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LACs and education majors

EMM1EMM1 Registered User Posts: 2,583 Senior Member
edited January 2013 in Parents Forum
This thread comes under the heading of "something to be aware of in making the college decision." Like many of her peers, when my daughter was applying to colleges, she really didn't have much of an idea about what profession she wished to pursue. She chose a school that I will only identify as one of the more selective CTCL schools.

By the beginning of her junior year, my daughter had decided that she wished to become a special education teacher. Her school loudly proclaims the fact that many of their graduates become public school teachers. However, we were stunned to find out that not only could she not take the courses necessary for a special ed certification, but that as an undergraduate she could not even take the courses necessary for her basic teaching certification. However, for an additional $25,000, the school would be happy to have her stay for a fifth year and take the necessary courses for basic certification as part of a masters program.

Needless to say, I am more than a little put out by all of this. But people tell me that this situation is not uncommon at LACs (although I can testify to the fact that many LACs with similar admission stats do in fact allow students to obtain undergraduate education degrees).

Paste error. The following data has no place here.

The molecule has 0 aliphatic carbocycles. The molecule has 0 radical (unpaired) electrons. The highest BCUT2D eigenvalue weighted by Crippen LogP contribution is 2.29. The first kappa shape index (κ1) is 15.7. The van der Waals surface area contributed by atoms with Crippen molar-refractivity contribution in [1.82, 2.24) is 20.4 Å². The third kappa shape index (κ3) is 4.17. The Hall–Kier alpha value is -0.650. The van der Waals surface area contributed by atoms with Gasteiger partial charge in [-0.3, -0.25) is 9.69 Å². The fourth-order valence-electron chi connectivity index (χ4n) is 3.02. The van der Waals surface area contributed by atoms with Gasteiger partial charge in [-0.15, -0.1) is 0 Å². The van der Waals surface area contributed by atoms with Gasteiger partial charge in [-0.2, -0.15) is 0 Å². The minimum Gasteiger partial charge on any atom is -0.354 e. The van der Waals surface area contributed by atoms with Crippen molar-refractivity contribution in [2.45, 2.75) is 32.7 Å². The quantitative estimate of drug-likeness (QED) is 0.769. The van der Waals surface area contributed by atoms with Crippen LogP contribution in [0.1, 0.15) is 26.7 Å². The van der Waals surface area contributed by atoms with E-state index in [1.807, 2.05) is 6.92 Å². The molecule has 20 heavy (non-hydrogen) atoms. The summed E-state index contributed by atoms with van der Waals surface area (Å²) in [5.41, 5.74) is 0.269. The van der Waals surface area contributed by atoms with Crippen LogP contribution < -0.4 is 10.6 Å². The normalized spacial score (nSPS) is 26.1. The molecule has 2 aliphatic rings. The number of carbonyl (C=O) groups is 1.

So here is the bottom line. In my view, unless a) you are absolutely sure that your child is not interested a teaching career or b) money is no object, you should check to be sure that any LAC you are considering allows undergraduates to major in education. Otherwise, cross it off your list.
Post edited by EMM1 on
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Replies to: LACs and education majors

  • thumper1thumper1 Registered User Posts: 76,073 Senior Member
    At some point, all public school teachers need to have a masters degree.

    In education these days, many states (mine is among those) require a bachelors degree in some content area (English, math, science, history, etc) and the education courses are taken in addition to these or as part of an additional year.

    If a student KNOWS they want to be a teacher, their most economical move is usually to fontina public university in their home state...this guaranteeing that they will meet certification requirements in THAT state.

    Many students don't know what they want to major in when they are 17 or 18 year old high school seniors.
  • intparentintparent Registered User Posts: 36,886 Senior Member
    I recall that my D's LAC required them to start some coursework in their sophomore year to be an education major. She sent me the info (I think all students received it) and we discussed it. She had been thinking about doing that (she taught through the Breakthrough Collaborative for a few summers, but didn't think she wanted to be a teacher right away out of college). She thought the requirements were too onerous, and decided not to do it.